British police arrested a teenager in Essex allegedly connected to the hacker group LulzSec, responsible for a slew of recent high profile Web site hacks and denial of service attacks.
Scotland Yard confirmed the teen’s arrest on its Web site. The arrest was a collaborative effort between British authorities and the FBI.
“Officers from the Metropolitan Police Central e-Crime Unit (PCeU) have arrested a 19-year-old man in a pre-planned intelligence-led operation,” according to a statement released by Scotland Yard.
“The arrest follows an investigation into network intrusions and Distributed Denial of Service (DDoS) attacks against a number of international business and intelligence agencies by what is believed to be the same hacking group.”
The man, arrested on suspicion of violating the country’s Computer Misuse Act, and Fraud Act, was taken to a central London police station Tuesday for questioning, according to British police.
Police searched the suspect’s home in Wickford, Essex for evidence following the arrest. The forensic investigation is ongoing, police said.
Meanwhile, LulzSec members denied that the teen was a mastermind behind the hacker group's endeavors.
“Seems the glorious leader of LulzSec got arrested, it's all over now... wait... we're all still here! Which poor bastard did they take down?” LulzSec said over Twitter .
LulzSec emerged from relative obscurity to the center of the public eye in recent months with a slew of high-profile Web hacks, including attacks against Sony, the U.S. Senate, an affiliate of the FBI and the CIA’s public facing Web site.
Subsequently, law enforcement officials have been faced with mounting pressure to bring the attackers to justice as the group continued to get away with its rampage of embarrassing and destructive attacks against governments and corporations.
Most recently, the group announced that they had successfully obtained census records for every U.K. citizen, which they planned to release over Pirate Bay once they were reformatted.
“We have blissfully obtained records of every single citizen who gave their records to the security-illiterate UK government for the 2011 census,” LulzSecsaid on a pastebin post . “We're keeping them under lock and key though... so don't worry about your privacy (...until we finish re-formatting them for release). Myself and the rest of my Lulz shipmates will then embark upon a trip to ThePirateBay with our beautiful records for your viewing pleasure!”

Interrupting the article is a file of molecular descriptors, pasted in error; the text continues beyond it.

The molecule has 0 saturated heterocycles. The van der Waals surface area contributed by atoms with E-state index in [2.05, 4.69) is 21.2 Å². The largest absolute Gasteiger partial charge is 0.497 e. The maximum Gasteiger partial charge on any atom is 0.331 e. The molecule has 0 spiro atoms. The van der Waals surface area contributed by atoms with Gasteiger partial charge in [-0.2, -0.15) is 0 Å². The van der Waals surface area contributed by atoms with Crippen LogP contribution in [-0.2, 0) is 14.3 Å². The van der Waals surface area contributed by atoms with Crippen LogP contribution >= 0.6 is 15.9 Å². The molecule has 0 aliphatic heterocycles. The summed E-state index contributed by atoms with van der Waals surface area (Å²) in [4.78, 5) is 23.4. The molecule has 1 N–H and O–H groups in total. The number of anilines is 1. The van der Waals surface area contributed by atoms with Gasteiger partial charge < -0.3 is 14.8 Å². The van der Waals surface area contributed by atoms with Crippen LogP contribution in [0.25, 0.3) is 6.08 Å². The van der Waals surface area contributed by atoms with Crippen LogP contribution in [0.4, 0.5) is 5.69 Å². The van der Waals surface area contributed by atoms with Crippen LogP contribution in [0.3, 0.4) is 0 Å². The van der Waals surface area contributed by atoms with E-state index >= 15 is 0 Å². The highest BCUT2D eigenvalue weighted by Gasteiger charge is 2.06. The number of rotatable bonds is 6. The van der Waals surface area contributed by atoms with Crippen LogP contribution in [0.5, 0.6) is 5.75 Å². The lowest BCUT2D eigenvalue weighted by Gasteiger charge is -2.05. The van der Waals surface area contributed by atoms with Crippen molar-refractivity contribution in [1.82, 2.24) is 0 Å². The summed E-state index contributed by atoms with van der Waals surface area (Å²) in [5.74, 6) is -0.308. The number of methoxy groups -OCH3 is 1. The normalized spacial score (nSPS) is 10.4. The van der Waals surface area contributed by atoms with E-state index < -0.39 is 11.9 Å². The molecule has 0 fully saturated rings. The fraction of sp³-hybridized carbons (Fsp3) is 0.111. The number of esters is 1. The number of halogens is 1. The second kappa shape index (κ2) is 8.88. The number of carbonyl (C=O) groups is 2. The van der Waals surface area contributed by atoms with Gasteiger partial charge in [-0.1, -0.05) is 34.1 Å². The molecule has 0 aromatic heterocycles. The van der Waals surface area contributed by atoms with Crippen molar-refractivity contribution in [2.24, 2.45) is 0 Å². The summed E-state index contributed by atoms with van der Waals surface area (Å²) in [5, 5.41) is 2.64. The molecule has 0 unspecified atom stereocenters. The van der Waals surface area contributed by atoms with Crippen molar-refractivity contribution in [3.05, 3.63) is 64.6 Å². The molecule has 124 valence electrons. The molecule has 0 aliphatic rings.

The threat came days after LulzSec and the loose-knit hacker collective Anonymous announced that they were teaming up to target world governments with more of their public cyber attacks.
However, LulzSec isn’t taking responsibility for all attacks. The group publicly denied that it was behind the recent Sega Pass attack and pledged to avenge the company.
“@Sega - contact us. We want to help you destroy the hackers that attacked you. We love the Dreamcast, these people are going down,” LulzSec said in its Twitter post.
Next: LulzSec Hacks May Lead To Group's Demise Experts SaySecurity experts wonder if the seemingly endless string of attacks against law enforcement agencies and corporations will eventually lead to the LulzSec’s demise.
Graham Cluley, senior technology consultant at Sophos, said in a blog post that LulzSec had become “drunk with popularity” of their Twitter account, which has more than 220,000 followers. Meanwhile, the group has become increasingly more brazen with their tweets, which they use to announce new hacks into some of the world’s most powerful organizations.
“The controversial LulzSec group have been playing a dangerous game as they targeted ‘big players’ such as the crime-fighting agencies around the world. Inevitably the authorities were not going to take kindly to that, and would put man-power to work seeking out intelligence as to who could be involved,” said Cluley in a blog post . “One had to wonder if all of this bragging could lead to the group’s downfall. It would, after all, be hard to keep a secret from friends and peers if you were a member of LulzSec.”